SSL Protected


Google announced back in 2014 that they were going to start using SSL as a ranking factor for websites. Not everyone jumped on the bandwagon because SSLs were expensive, had to continually be renewed, and took time to install. If you weren’t a website pro, you might not know how to make your site use an SSL even after it was installed. It was a hassle.

In the past, brochure sites that weren’t collecting sensitive information didn’t bother with SSLs, so this announcement didn’t make a big impact on most sites. I always do what my Google overlords tell me to do, so our website was encrypted right away.

But then Google upped the ante. The Chrome browser now shows a “Not Secure” notice in the URL box on sites without an SSL. Now I’m getting all kinds of requests from people to install their SSLs.

(I will save my lecture for the difference between “secure” and “encrypted” for another day.)

The good news is, most reputable web hosts are now offering free Let’s Encrypt SSL certificates with their packages, so you may be able to encrypt your site with little hassle!

Steps for Encrypting your website

  1. Make sure you have an SSL installed on your web server. If you have a web host that includes it, like all of my favorite hosts do, then it may just be a matter of clicking a button to get your SSL installed. But alas, having an SSL installed on your server is not the same as your website USING your SSL certificate. Those are two different things. If you aren’t sure, head on over to SSL Shopper and type in your domain name and it’ll let you know if your SSL is good to go.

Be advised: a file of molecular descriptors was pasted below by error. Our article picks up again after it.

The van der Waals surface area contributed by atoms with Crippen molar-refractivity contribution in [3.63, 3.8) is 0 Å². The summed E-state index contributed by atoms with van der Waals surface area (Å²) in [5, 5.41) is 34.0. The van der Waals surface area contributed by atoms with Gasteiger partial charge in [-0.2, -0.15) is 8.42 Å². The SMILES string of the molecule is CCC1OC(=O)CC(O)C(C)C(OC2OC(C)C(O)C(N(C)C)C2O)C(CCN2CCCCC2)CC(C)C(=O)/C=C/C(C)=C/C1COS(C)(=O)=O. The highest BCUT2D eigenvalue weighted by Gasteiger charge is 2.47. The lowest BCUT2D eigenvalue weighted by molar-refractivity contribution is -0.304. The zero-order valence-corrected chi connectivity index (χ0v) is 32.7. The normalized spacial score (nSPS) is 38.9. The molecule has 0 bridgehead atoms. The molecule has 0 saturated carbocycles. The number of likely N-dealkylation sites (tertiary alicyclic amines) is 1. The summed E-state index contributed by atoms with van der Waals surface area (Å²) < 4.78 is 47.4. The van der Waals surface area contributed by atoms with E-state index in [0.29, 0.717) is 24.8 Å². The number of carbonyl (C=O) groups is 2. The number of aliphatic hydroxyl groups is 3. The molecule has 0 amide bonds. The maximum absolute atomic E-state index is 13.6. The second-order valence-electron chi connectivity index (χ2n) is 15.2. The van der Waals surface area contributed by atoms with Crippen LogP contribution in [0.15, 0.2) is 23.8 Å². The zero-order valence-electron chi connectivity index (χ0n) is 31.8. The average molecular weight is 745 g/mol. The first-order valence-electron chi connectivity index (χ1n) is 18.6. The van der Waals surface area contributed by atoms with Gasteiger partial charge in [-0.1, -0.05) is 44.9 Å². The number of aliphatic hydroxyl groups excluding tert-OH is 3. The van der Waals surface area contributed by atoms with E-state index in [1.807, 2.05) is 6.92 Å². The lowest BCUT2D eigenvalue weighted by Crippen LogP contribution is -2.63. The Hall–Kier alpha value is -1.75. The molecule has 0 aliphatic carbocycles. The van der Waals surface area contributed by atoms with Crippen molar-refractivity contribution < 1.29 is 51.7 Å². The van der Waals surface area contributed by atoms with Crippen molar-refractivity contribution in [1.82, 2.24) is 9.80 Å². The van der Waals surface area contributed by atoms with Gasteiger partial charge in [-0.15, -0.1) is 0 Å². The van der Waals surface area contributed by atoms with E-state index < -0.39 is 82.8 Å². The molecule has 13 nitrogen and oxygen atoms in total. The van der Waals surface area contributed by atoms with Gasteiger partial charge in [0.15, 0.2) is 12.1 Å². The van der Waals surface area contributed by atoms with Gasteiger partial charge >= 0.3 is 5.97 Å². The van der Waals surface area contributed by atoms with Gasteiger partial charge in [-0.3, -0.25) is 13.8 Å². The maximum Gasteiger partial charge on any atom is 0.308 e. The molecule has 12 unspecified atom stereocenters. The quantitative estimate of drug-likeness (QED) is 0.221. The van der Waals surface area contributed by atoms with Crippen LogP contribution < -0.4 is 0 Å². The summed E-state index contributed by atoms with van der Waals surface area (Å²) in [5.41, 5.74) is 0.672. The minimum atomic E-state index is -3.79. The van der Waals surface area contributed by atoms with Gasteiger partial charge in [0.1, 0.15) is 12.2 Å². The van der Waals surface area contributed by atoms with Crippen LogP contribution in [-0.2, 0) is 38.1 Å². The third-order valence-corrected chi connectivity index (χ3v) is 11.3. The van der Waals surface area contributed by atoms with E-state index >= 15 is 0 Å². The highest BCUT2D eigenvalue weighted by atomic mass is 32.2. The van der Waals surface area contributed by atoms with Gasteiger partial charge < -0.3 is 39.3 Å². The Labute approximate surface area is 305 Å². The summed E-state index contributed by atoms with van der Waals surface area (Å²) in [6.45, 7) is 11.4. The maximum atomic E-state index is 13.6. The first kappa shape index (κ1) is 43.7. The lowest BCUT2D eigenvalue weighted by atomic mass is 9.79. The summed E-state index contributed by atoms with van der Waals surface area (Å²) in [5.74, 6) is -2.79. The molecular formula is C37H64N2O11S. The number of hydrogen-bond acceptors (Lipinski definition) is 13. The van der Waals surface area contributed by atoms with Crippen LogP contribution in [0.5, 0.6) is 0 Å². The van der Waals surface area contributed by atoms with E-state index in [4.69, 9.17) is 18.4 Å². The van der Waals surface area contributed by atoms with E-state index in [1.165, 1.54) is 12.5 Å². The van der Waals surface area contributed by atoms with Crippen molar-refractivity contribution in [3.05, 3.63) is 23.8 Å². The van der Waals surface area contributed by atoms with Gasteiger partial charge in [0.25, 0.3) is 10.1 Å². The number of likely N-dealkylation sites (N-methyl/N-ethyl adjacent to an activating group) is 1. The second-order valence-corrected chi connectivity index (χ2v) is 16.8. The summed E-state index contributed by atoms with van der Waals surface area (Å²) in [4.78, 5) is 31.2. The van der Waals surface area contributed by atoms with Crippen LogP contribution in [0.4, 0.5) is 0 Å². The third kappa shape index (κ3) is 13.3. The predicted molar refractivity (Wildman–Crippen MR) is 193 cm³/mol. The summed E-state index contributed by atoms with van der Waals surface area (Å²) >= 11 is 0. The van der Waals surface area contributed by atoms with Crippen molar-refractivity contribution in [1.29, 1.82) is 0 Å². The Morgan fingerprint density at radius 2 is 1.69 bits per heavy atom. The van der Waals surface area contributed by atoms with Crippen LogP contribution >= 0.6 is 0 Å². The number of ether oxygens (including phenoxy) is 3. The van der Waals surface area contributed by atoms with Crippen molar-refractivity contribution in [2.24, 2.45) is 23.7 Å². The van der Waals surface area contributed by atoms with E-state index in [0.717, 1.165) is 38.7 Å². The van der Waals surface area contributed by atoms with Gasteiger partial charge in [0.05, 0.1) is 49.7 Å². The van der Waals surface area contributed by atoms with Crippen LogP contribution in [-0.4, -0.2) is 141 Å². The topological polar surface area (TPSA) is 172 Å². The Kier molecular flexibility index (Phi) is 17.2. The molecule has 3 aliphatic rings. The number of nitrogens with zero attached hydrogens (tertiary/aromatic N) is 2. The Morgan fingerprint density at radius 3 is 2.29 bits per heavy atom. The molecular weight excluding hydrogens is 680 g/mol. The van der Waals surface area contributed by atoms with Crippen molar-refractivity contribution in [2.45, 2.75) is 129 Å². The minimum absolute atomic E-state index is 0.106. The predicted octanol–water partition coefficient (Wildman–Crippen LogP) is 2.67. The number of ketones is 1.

2. Configure your site to USE the SSL. This means that all every URL on your website should use https instead of http. And if you have a lot of pages, posts and images, that means every reference and path in your site needs to be updated. Luckily, there are some awesome tools you can use to do this. My favorite is Better Search and Replace, a free plugin in the repository. Install and activate, then navigate to Tools->Search and Replace and you simply pop in your http URL with your URL starting with https. (Please back up your sites before you do this, just in case!) If you are familiar with MySQL, you can run a query to change these URLs or use a variety of other SSL plugins to make it happen. Or, my favorite, hire your favorite web developer to take care of this chore for you. 🙂

In conclusion, yes, your site should use SSL. It’s good for you, your site user, and Google loves it.

Amy Masson

Amy is the co-owner, developer, and website strategist for Sumy Designs. She's been making websites with WordPress since 2006 and is passionate about making sure websites are as functional as they are beautiful.

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